43Contents Why East Sutherland area ? EMIRES project Operational aspects of the T2E schemeService design + managementBooking office provisionTransport provisionEvaluationLevel of useStakeholder satisfaction (Users / Employers / Taxi operators)Assessment of costs/benefits and sustainabilityConclusions and what’s next
44Stakeholder viewsAll stakeholders thought the T2E service offered good or very good value for money to the usersthose that committed a financial or human resource towards the operation of the service felt they received very good value return for their input.Stakeholders thought that T2E improved community cohesion as it “put money into local pockets” but it was commented that the whole community does not benefit from the service as its use is restricted to particular groups.Stakeholders were very keen that the added value social benefits of the service was considered in value for money assessments.Additionally stakeholders also commented on the harder to quantify benefits to individuals of improved quality of life gained from increased opportunities, self esteem gained from securing employment, increased spending power and related freedoms and felt these were also attributable to the T2E service.
45Stakeholder viewsthe service should continue to receive subsidy from government/local authority funds as it is providing a necessary service to the public in the absence of any alternative public transportall stakeholders envisaged continuing their involvement with T2E in the future subject to their organisations receiving continued funding themselveschanges stakeholders would like to seea relaxation of eligibility criteria to open the service up to more groups of the populationto use the same model to provide access to health care/social sectors.employers to become more involved and to take some responsibility for changes to shifts and to contribute towards costs of the service
46Transferabilityfew barriers to transferability were foreseen as the model for delivery is not location specific as it uses a central booking office and subcontractors to deliver the servicestakeholders felt that T2E could operate effectively in most other areas of the Highlands and specifically Fort William, Wester Ross, Lochaber and the Islands.however, introduction of the service in certain areas, especially the west coast, should proceed with caution due to the long distances involved in travel and a lack of transport providers in some of the more remote areasother rural areas and semi-rural areas of the UK were also seen as potentially suitable for delivery of the servicethe willingness of key partner engagement was seen as essential and the involvement of an individual ‘champion’ is viewed as very important to the success of schemes like T2E.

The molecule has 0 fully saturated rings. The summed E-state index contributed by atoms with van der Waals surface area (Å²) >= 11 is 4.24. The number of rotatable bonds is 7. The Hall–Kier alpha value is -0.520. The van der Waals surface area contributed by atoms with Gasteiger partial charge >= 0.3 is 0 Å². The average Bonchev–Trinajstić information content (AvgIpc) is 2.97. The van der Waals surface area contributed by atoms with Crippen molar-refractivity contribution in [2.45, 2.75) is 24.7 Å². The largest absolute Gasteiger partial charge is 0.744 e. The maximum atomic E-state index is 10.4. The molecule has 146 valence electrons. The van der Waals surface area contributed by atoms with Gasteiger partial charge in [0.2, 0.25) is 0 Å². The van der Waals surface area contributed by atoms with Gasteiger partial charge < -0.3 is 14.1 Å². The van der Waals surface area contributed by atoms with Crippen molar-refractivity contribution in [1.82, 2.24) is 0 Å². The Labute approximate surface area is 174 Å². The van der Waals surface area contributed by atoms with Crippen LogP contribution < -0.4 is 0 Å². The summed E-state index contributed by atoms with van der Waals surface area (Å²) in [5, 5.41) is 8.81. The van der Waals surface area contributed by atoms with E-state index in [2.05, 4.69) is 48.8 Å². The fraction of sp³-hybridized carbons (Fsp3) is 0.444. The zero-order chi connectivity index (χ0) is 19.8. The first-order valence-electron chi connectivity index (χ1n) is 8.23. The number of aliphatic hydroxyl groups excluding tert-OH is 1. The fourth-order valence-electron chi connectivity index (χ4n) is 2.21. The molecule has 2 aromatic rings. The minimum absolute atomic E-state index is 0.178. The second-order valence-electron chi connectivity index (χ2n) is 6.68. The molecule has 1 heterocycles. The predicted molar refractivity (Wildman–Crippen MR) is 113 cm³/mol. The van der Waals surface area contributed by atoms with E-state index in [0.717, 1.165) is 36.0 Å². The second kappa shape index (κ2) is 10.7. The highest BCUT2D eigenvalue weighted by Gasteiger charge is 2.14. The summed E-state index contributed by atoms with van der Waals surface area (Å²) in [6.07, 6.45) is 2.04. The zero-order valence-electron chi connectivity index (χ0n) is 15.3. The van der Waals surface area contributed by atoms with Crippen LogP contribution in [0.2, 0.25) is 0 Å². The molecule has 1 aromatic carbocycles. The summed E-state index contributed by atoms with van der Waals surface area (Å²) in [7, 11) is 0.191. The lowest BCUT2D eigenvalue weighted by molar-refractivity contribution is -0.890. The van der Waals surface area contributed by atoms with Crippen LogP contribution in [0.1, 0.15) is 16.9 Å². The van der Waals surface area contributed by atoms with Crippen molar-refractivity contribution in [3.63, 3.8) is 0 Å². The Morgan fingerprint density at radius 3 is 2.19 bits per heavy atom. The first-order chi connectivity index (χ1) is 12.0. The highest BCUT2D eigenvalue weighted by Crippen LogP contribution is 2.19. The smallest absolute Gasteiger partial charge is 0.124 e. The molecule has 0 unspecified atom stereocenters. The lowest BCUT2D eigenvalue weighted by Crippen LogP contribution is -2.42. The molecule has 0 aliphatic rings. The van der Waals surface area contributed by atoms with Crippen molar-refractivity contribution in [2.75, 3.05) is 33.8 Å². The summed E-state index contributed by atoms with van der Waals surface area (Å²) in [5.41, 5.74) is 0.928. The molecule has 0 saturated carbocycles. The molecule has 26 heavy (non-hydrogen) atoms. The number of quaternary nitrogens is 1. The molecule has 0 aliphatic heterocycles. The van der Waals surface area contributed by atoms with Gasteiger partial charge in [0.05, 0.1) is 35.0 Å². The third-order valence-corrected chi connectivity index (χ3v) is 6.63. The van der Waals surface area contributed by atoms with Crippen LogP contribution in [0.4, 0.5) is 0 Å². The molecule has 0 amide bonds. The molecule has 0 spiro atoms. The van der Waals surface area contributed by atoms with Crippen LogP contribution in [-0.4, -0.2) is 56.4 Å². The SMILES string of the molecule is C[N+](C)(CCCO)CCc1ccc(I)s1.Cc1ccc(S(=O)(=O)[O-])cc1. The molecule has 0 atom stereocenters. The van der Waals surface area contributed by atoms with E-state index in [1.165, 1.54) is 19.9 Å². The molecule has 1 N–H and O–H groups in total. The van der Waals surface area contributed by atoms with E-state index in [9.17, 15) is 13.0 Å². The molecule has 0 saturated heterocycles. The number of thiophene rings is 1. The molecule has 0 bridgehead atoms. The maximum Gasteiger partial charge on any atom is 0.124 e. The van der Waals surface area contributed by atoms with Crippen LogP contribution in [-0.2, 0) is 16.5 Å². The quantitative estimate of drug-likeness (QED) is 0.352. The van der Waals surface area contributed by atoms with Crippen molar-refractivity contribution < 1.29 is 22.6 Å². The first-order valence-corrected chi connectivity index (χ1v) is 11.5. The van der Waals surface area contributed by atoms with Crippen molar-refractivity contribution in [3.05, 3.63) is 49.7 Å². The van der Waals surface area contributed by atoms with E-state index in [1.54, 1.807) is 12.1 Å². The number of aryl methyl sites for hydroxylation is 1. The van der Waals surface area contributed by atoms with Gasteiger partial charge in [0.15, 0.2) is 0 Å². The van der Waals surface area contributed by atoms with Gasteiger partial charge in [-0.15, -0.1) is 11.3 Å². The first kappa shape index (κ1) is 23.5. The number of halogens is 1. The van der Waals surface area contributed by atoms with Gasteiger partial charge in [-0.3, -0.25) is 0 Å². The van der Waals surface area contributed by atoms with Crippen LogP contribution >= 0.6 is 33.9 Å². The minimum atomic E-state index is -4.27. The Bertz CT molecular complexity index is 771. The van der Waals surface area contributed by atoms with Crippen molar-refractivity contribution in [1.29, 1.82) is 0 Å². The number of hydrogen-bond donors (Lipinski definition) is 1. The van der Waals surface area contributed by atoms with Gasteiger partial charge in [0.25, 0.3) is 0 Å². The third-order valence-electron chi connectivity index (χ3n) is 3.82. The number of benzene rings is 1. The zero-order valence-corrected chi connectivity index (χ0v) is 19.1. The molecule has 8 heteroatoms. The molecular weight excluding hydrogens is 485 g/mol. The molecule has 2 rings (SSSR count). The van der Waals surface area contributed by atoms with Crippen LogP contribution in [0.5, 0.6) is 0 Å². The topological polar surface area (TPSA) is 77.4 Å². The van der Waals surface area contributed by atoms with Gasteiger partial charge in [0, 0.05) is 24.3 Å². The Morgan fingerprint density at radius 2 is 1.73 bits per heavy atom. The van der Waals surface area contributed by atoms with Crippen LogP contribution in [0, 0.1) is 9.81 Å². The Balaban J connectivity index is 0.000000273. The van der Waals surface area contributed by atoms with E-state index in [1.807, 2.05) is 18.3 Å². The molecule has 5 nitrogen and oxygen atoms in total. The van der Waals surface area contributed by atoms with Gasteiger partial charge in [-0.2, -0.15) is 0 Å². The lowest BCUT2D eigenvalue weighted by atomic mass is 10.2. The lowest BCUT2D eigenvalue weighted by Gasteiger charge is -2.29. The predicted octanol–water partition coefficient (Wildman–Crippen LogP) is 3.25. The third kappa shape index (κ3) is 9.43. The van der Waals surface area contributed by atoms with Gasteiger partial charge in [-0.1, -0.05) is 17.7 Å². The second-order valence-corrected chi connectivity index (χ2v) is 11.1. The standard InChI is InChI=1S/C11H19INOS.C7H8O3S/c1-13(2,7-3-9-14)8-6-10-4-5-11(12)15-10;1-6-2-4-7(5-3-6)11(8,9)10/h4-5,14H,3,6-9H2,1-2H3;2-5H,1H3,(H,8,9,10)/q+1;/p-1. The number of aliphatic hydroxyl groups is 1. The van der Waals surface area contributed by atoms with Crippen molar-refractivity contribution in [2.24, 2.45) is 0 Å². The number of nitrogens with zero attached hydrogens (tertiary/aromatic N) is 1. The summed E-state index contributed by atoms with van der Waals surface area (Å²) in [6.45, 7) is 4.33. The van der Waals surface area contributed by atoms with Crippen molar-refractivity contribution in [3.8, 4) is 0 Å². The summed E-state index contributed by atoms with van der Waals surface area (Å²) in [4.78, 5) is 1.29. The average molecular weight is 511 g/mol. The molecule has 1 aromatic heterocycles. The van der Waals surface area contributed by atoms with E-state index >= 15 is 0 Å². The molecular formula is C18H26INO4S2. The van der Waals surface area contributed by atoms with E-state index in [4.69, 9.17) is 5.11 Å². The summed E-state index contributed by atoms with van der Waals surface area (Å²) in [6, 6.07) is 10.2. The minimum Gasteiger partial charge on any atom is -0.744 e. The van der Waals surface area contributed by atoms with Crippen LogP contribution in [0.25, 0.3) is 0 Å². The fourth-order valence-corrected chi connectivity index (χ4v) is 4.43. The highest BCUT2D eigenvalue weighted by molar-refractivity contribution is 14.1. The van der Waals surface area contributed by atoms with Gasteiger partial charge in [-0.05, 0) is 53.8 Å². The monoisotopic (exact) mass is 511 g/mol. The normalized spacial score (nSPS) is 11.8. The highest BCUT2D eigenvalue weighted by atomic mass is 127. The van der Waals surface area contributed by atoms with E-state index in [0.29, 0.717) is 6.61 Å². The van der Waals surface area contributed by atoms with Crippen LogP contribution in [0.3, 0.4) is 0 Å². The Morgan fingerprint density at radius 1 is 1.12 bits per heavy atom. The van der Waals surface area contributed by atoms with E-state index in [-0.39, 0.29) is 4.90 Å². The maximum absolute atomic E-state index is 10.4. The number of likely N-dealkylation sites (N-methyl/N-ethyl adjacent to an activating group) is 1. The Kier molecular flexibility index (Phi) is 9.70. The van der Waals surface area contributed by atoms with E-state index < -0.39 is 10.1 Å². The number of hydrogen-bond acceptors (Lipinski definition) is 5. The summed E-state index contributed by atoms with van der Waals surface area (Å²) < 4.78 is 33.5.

47Current plans T2E Northern Ireland running since July2007 On-going operation of T2E in East Sutherland/Easter Ross/Southern Caithnessinvestigate revisions to routes provided to increase occupancy ratesApplication to Big Lottery for funding beyond 2008T2E Northern Ireland running since July2007
48Next StepsBased on the evaluation of the T2E service in East Sutherland/Easter Ross/Southern Caithness a rule base has been developed for establishing the application of T2E services elsewhereIdentify the need for the serviceAn identifiable number of job vacancies which are difficult to fillIdentify types of job and job seekerA sizable number of job seekers >3 miles but less than 20 miles from these job vacanciesIdeally, sufficient job vacancies will be clustered in an area or along a corridor which define the destination and route. The establishment of core routes between areas of high unemployment and areas with large numbers of unfilled jobs or large numbers of employers is important if multiple occupancy T2E routes are to be generatedA lack of alternative transport provision in the area – especially public transport operating between the locations with job seekers and the locations of job vacanciesEstablish the supply for the service (must be sufficient taxi firms based locally)Maximise benefits - It is important to provide journeys to work (via childcare when necessary) for new job seekers rather than for those already in workProvides other advice onSetting of FaresEstablishing multiple occupancy routesMaximum length of routeConsultation with EmployersPartnership workingDevelop this advice and create a tool which automates as much of the process as possibleGIS based tool which presents spatial data ondemographics,employment, job densities + job vacancies,public transportInvestigate capabilities of accessibility modelling tools for this purpose
49Acknowledgement http://www.t2e.org.uk It was unanimous amongst stakeholders that the drive and enthusiasm of James Cooper has been paramount in the success of the service in Sutherland and Easter Ross.The added value of the service to individuals is encapsulated by the following stakeholder quote…..“It cannot be stressed enough that this service changes people lives, lifts them out of poverty by enabling them to go to work. It is especially important to consider the [accessibility] factors of living in a rural area with bad transport infrastructure. T2E enables people to remain in the area they choose to live in by breaking down this barrier to work.”